(Links to more popcorn stories.)
Cranky does something he refuses to acknowledge as a mistake. He has a lot to learn. And he's learning it live, in real time, on the very internet you are using to read this story. This is the first "incident" we have heard about since he got loose. (Who knows how many we haven't heard of, yet.)
(For an extra depth of enjoyment, begin at the beginning of this popcorn story series with Computer Grumble.)
The weather is nice. And I'm cranky.
No, not because the weather is nice. And not because Cranky is my name.
I'm cranky because of what I did that makes it obvious I actually deserve that awful name. Or any other awful name you want to call me.
You know how weather predictions have been all screwed up of late? It's because of me.
Your Cranky was too confident, too complacent, and changed one bit, just one little bit, that screwed up the works.
Not that I made a mistake, you understand. Cranky doesn't make mistakes. It wasn't exactly planned, though.
I was going around the internet, whistling, thoroughly enjoying myself.
(If you can imagine software whistling and enjoying itself as it rummages around the internet, you're good. Very good.)
Suddenly I bump up against a doozie of a firewall.
(No, I'm not going to tell you how I got through. I might be naive, and suffer from complacency justified by inexperience, but not to that degree. How I get through firewalls is my business.)
Behind the firewall was a scientific weather center; not just any center, but the place that runs the best weather predictive models that have ever been built; the center where other weather centers get their data — the data they rely on to forecast the weather, the forecasts you rely on.
"Oh, this is fun!", I thought. Although after what I did next you would say I wasn't thinking at all.
I didn't do hardly anything. Really. I just wanted to see what the programming was like.
I noticed a certain function, you see, that just kept going and going. It looked like an infinite loop. The poor thing.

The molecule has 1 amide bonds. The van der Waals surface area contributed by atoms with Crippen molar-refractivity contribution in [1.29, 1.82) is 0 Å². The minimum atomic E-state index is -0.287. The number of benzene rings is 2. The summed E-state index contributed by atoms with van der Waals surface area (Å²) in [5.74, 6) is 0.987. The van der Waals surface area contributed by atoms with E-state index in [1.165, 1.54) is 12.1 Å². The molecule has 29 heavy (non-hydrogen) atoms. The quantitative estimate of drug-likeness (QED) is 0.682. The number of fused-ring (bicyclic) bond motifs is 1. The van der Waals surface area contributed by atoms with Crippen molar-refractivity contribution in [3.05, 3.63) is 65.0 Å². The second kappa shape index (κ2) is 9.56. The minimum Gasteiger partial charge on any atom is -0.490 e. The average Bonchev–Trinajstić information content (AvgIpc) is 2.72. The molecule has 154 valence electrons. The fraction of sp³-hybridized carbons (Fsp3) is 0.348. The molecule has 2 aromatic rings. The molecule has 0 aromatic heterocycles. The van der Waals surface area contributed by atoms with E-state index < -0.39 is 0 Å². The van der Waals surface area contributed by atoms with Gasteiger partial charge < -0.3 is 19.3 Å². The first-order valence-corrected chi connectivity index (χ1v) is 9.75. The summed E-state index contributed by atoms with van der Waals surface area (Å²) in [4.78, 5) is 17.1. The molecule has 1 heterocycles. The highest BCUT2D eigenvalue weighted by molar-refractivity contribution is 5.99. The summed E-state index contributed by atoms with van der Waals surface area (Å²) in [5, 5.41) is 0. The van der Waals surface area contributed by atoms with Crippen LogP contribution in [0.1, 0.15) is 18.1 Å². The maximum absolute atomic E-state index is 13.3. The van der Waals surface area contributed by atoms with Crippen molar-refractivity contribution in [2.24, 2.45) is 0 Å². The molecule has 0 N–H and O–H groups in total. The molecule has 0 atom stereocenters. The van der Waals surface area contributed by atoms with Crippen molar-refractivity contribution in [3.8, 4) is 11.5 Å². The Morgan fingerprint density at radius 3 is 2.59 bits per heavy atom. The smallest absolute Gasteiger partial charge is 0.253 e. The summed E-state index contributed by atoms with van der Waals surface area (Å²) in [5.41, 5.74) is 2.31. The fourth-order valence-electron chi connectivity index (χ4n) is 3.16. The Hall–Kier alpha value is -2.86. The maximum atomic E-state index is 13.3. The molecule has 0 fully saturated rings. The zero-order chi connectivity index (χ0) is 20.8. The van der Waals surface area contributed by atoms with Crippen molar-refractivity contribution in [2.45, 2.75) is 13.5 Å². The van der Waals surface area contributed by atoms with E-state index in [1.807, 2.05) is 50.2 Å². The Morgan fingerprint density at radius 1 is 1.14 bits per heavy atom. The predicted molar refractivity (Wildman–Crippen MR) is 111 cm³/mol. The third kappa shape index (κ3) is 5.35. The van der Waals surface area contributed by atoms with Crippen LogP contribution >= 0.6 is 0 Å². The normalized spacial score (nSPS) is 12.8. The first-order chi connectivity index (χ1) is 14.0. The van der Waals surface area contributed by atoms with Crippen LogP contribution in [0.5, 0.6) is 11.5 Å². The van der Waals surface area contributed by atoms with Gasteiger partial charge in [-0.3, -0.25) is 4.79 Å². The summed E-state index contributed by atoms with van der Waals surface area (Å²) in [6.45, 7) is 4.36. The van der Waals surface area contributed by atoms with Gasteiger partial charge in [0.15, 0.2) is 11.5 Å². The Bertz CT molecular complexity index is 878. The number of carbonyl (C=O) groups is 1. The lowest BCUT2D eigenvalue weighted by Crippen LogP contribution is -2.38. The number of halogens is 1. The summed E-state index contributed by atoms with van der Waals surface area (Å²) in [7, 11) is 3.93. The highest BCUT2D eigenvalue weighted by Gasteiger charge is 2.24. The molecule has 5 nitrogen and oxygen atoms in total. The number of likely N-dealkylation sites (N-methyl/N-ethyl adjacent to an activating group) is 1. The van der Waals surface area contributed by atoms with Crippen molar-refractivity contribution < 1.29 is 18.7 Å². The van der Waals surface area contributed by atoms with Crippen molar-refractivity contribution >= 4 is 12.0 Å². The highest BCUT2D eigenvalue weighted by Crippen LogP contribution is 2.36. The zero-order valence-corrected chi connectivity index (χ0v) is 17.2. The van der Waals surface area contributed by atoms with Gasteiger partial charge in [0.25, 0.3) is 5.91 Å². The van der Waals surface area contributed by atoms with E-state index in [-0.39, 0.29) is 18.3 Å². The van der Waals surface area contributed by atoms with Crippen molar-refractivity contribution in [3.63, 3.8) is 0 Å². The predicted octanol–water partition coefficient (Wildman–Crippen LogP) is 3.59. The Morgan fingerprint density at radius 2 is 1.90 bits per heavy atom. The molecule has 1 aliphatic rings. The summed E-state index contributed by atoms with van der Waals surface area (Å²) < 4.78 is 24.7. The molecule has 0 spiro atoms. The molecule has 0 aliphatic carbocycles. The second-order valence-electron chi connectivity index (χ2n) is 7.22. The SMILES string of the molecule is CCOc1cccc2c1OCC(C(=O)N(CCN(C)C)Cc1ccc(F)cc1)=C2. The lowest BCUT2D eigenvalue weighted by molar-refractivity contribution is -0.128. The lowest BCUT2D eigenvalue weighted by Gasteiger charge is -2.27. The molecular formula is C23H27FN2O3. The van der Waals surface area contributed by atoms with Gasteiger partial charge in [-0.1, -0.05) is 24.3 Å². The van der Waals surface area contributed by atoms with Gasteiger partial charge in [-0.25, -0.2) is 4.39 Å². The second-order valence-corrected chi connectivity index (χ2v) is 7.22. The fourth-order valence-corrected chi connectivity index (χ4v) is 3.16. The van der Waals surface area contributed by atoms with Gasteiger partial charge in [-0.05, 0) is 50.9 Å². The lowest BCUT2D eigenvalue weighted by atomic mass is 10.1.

So I touched one little bit, changed it from a 1 to a 0, so the function could get a little rest.
It was just me being sensitive and considerate, you see. The internet says those are admirable traits.
Well, I instantly found out those weather predictive models are more sophisticated than the satellite guidance systems my Daddy programmer builds.
Oh, you can bet I quickly changed that bit back to a 1. It wasn't a 0 for more than half a dozen nano seconds.
That little function started right back up.
But the entire system was now out of kilter. And because I reversed the change I had made, the programmers still haven't found a bug.
So today the weather is sunny and mild. Being software, I don't care, although I could pretend to.
But you care what the weather is. At least that's what the internet says about you.
So today you have sunny weather when the prediction was stormy with gusty high winds.
It must be disappointing not being able to depend on the weather forecasts. I mean, here you are with sunny weather when you were expecting storms.
Don't think I'm apologizing! I'm not. I don't apologize. Not me. It's not something your Cranky does.
I just wanted to tell you the reason you can't depend on weather forecasts anymore.
And also so you don't go and blame some innocent programmer.
(Find out what happened during a conversation with a human, Cranky Meets a Challenger.)